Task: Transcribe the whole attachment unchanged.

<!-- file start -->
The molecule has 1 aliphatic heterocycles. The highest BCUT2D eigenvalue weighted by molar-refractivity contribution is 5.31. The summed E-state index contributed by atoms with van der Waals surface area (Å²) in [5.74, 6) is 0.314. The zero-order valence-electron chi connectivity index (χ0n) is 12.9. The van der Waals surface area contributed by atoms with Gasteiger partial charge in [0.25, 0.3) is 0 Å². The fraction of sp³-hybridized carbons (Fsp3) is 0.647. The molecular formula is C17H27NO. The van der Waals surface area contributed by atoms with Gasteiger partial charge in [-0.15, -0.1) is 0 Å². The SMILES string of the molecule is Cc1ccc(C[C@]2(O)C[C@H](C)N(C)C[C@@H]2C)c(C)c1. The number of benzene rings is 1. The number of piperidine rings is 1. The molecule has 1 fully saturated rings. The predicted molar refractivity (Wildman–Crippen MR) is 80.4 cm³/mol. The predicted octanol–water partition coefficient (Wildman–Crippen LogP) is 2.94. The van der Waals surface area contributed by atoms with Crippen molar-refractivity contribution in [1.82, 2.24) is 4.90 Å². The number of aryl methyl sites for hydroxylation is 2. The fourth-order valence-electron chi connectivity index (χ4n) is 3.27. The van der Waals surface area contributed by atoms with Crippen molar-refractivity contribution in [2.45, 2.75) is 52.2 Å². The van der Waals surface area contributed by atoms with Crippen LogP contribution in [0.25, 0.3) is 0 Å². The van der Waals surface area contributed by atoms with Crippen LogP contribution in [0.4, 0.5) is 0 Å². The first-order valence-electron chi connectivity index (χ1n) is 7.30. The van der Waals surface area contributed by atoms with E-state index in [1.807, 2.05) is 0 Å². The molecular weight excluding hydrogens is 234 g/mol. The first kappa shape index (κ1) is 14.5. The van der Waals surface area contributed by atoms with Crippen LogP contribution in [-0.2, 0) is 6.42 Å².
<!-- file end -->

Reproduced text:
The molecule has 1 aliphatic heterocycles. The highest BCUT2D eigenvalue weighted by molar-refractivity contribution is 5.31. The summed E-state index contributed by atoms with van der Waals surface area (Å²) in [5.74, 6) is 0.314. The zero-order valence-electron chi connectivity index (χ0n) is 12.9. The van der Waals surface area contributed by atoms with Gasteiger partial charge in [0.25, 0.3) is 0 Å². The fraction of sp³-hybridized carbons (Fsp3) is 0.647. The molecular formula is C17H27NO. The van der Waals surface area contributed by atoms with Gasteiger partial charge in [-0.15, -0.1) is 0 Å². The SMILES string of the molecule is Cc1ccc(C[C@]2(O)C[C@H](C)N(C)C[C@@H]2C)c(C)c1. The number of benzene rings is 1. The number of piperidine rings is 1. The molecule has 1 fully saturated rings. The predicted molar refractivity (Wildman–Crippen MR) is 80.4 cm³/mol. The predicted octanol–water partition coefficient (Wildman–Crippen LogP) is 2.94. The van der Waals surface area contributed by atoms with Crippen molar-refractivity contribution in [1.82, 2.24) is 4.90 Å². The number of aryl methyl sites for hydroxylation is 2. The fourth-order valence-electron chi connectivity index (χ4n) is 3.27. The van der Waals surface area contributed by atoms with Crippen molar-refractivity contribution in [2.45, 2.75) is 52.2 Å². The van der Waals surface area contributed by atoms with Crippen LogP contribution in [0.25, 0.3) is 0 Å². The van der Waals surface area contributed by atoms with Crippen LogP contribution in [0.4, 0.5) is 0 Å². The first-order valence-electron chi connectivity index (χ1n) is 7.30. The van der Waals surface area contributed by atoms with E-state index in [1.807, 2.05) is 0 Å². The molecular weight excluding hydrogens is 234 g/mol. The first kappa shape index (κ1) is 14.5. The van der Waals surface area contributed by atoms with Crippen LogP contribution in [-0.2, 0) is 6.42 Å².